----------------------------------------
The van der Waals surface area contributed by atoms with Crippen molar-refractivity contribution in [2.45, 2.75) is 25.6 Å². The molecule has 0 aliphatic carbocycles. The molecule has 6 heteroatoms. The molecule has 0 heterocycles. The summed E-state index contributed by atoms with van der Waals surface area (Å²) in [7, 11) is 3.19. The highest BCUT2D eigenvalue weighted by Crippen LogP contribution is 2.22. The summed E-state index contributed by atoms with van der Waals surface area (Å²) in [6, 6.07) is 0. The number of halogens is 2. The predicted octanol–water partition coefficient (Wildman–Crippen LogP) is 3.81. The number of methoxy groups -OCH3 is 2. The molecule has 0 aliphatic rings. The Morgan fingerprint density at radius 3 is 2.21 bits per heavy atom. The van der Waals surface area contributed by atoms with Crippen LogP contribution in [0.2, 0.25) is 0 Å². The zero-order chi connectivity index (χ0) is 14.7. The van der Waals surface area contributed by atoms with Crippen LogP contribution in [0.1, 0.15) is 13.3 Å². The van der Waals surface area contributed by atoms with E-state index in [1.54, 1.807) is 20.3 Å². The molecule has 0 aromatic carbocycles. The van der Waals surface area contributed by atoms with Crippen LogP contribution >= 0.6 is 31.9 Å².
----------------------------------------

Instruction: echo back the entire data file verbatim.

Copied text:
The van der Waals surface area contributed by atoms with Crippen molar-refractivity contribution in [2.45, 2.75) is 25.6 Å². The molecule has 0 aliphatic carbocycles. The molecule has 6 heteroatoms. The molecule has 0 heterocycles. The summed E-state index contributed by atoms with van der Waals surface area (Å²) in [7, 11) is 3.19. The highest BCUT2D eigenvalue weighted by Crippen LogP contribution is 2.22. The summed E-state index contributed by atoms with van der Waals surface area (Å²) in [6, 6.07) is 0. The number of halogens is 2. The predicted octanol–water partition coefficient (Wildman–Crippen LogP) is 3.81. The number of methoxy groups -OCH3 is 2. The molecule has 0 aliphatic rings. The Morgan fingerprint density at radius 3 is 2.21 bits per heavy atom. The van der Waals surface area contributed by atoms with Crippen LogP contribution in [0.2, 0.25) is 0 Å². The zero-order chi connectivity index (χ0) is 14.7. The van der Waals surface area contributed by atoms with Crippen LogP contribution in [0.1, 0.15) is 13.3 Å². The van der Waals surface area contributed by atoms with E-state index in [1.54, 1.807) is 20.3 Å². The molecule has 0 aromatic carbocycles. The van der Waals surface area contributed by atoms with Crippen LogP contribution >= 0.6 is 31.9 Å².